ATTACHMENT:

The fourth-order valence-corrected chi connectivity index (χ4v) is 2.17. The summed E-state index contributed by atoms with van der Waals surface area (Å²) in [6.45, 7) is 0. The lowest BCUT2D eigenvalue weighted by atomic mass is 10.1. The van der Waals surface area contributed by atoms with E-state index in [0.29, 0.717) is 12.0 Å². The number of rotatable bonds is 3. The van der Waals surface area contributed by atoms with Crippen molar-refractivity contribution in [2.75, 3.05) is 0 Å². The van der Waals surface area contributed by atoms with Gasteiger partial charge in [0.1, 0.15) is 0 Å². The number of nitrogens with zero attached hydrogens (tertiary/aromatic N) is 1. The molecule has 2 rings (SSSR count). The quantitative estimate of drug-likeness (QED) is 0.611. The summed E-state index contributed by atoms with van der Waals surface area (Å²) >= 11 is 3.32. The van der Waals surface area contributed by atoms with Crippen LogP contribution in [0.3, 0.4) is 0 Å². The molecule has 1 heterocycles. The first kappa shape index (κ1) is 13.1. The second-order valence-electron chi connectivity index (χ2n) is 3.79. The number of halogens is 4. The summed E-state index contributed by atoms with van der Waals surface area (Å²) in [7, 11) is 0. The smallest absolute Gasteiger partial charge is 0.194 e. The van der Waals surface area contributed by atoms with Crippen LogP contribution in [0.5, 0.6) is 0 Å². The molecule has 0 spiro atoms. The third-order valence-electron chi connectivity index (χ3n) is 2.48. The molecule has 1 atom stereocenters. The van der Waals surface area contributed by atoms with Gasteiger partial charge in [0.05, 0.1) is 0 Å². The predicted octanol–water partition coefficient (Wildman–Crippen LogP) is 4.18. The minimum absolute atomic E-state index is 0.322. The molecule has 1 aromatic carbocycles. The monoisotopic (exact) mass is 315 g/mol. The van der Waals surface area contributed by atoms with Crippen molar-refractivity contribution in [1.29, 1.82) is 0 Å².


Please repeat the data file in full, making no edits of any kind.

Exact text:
The fourth-order valence-corrected chi connectivity index (χ4v) is 2.17. The summed E-state index contributed by atoms with van der Waals surface area (Å²) in [6.45, 7) is 0. The lowest BCUT2D eigenvalue weighted by atomic mass is 10.1. The van der Waals surface area contributed by atoms with E-state index in [0.29, 0.717) is 12.0 Å². The number of rotatable bonds is 3. The van der Waals surface area contributed by atoms with Crippen molar-refractivity contribution in [2.75, 3.05) is 0 Å². The van der Waals surface area contributed by atoms with Gasteiger partial charge in [0.1, 0.15) is 0 Å². The number of nitrogens with zero attached hydrogens (tertiary/aromatic N) is 1. The molecule has 2 rings (SSSR count). The quantitative estimate of drug-likeness (QED) is 0.611. The summed E-state index contributed by atoms with van der Waals surface area (Å²) >= 11 is 3.32. The van der Waals surface area contributed by atoms with Crippen LogP contribution in [0.3, 0.4) is 0 Å². The molecule has 1 heterocycles. The first kappa shape index (κ1) is 13.1. The second-order valence-electron chi connectivity index (χ2n) is 3.79. The number of halogens is 4. The summed E-state index contributed by atoms with van der Waals surface area (Å²) in [7, 11) is 0. The smallest absolute Gasteiger partial charge is 0.194 e. The van der Waals surface area contributed by atoms with Crippen LogP contribution in [0.5, 0.6) is 0 Å². The molecule has 0 spiro atoms. The third-order valence-electron chi connectivity index (χ3n) is 2.48. The molecule has 1 atom stereocenters. The van der Waals surface area contributed by atoms with Gasteiger partial charge in [0.05, 0.1) is 0 Å². The predicted octanol–water partition coefficient (Wildman–Crippen LogP) is 4.18. The minimum absolute atomic E-state index is 0.322. The molecule has 1 aromatic carbocycles. The monoisotopic (exact) mass is 315 g/mol. The van der Waals surface area contributed by atoms with Crippen molar-refractivity contribution in [1.29, 1.82) is 0 Å².